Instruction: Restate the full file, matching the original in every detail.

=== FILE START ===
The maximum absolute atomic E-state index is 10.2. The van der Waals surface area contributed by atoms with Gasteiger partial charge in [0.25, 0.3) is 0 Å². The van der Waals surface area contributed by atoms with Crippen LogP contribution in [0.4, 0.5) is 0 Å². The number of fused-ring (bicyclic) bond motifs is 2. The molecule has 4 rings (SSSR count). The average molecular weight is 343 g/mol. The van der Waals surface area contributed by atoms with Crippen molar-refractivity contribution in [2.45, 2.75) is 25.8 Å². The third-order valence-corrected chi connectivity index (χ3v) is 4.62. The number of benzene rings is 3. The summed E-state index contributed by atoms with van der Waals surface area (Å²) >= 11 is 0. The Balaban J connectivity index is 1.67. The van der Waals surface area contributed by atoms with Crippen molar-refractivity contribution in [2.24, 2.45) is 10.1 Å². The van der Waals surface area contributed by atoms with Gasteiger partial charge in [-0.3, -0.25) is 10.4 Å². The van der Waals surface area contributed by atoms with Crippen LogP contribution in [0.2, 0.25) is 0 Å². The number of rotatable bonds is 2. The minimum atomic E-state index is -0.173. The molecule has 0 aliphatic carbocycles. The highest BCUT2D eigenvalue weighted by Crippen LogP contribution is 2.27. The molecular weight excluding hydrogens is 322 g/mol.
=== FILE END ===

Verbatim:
The maximum absolute atomic E-state index is 10.2. The van der Waals surface area contributed by atoms with Gasteiger partial charge in [0.25, 0.3) is 0 Å². The van der Waals surface area contributed by atoms with Crippen LogP contribution in [0.4, 0.5) is 0 Å². The number of fused-ring (bicyclic) bond motifs is 2. The molecule has 4 rings (SSSR count). The average molecular weight is 343 g/mol. The van der Waals surface area contributed by atoms with Crippen molar-refractivity contribution in [2.45, 2.75) is 25.8 Å². The third-order valence-corrected chi connectivity index (χ3v) is 4.62. The number of benzene rings is 3. The summed E-state index contributed by atoms with van der Waals surface area (Å²) >= 11 is 0. The Balaban J connectivity index is 1.67. The van der Waals surface area contributed by atoms with Crippen molar-refractivity contribution in [2.24, 2.45) is 10.1 Å². The van der Waals surface area contributed by atoms with Gasteiger partial charge in [-0.3, -0.25) is 10.4 Å². The van der Waals surface area contributed by atoms with Crippen LogP contribution in [0.2, 0.25) is 0 Å². The number of rotatable bonds is 2. The minimum atomic E-state index is -0.173. The molecule has 0 aliphatic carbocycles. The highest BCUT2D eigenvalue weighted by Crippen LogP contribution is 2.27. The molecular weight excluding hydrogens is 322 g/mol.